Hana, Iraq: “I’m scared for my daughter
Nearly one month ago, Sinat’s family arrived in Khazer camp, where some 30,000 people who have fled Mosul and its surroundings now live. Sinat has cerebral palsy and her parents are worried about her health. She was recently visited by one of Handicap International’s teams, who immediately began providing her with physiotherapy care.
Hana and her three children in their tent. | © E. Fourt / Handicap International
Hana is sitting on the floor holding two of her three children in her arms. Nearly two years old, Sinat is deep asleep. Next to her, her four-month-old brother watches Handicap International’s team enter the family’s tent.
Mohamad, physiotherapist, and Diana, social worker, introduce themselves to Hana. The team was made aware of Sinat’s condition by neighbours and they have come to see if they can help. Hana accepts the team’s offer and invites them to sit on the mattresses laid out on the floor, next to a wooden cradle.
Sinat wakes up and Mohamad takes her in his arms. “I only learned about my daughter’s condition recently,” Hana tells the physiotherapist.
“The day she was born, she didn’t cry and I instantly knew something was wrong. The doctors told me she had difficulties breathing but that everything would be okay. They operated on her and explained that her next health check would be in a year’s time. I only was informed that she suffers from cerebral palsy two months ago,” she adds.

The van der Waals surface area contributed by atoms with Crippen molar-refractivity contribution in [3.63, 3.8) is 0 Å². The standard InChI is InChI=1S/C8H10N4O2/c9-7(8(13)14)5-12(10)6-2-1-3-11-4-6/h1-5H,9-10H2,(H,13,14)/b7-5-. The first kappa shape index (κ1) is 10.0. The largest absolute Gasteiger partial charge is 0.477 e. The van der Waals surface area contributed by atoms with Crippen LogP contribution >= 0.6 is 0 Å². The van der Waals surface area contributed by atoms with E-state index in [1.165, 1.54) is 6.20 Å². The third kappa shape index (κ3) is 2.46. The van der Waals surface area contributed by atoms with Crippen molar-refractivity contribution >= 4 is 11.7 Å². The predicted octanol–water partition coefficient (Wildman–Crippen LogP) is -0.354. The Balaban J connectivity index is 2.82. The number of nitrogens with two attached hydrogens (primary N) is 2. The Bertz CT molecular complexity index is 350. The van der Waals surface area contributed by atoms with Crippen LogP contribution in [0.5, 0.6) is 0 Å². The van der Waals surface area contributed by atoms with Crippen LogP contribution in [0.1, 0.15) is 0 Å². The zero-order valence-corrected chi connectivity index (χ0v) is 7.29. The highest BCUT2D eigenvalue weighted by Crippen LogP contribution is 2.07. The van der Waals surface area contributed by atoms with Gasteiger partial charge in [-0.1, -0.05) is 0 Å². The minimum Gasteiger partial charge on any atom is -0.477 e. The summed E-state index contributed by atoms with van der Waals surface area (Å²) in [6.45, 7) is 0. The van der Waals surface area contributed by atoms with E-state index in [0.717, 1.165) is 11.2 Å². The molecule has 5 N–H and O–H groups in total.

Mohamad makes an initial assessment of Sinat’s health. “Her spine and hip are severely deformed. She can’t do without physiotherapy and she needs it straightaway, otherwise it will get worse very quickly,” he explains as he does exercises with the baby.
He talks through each movement with Hana, so she can do the same from now on. Sinat’s mother concentrates hard, asks questions and follows the physiotherapist’s movements very carefully.
Two years of worry, executions, threats and explosions
“I’m really scared for her,” Hanna admits to Mohamad. “We’ve been through two years of worry, executions, threats and explosions of all kinds. I can’t complain about life in the camp, thank God, but I’m still really worried about my children’s future. Sinat worries me most because of her illness. I really want her to grow up like other little girls her age.”
As the session draws to a close, Hana takes Sinat in her arms. “You know what’s so ironic about all this?” she asks calmly. “We’re originally from Khazer. Two years ago, when the Islamic State group captured our village, we fled to Mosul. I never thought they’d take control of such a big city.”
“We’re back in our old village again. But we live in a camp. I hope it won’t be long before we can go back to the house we left two years ago. It’s easier to turn the page when you’re in your own home and I’ll worry less about my children.”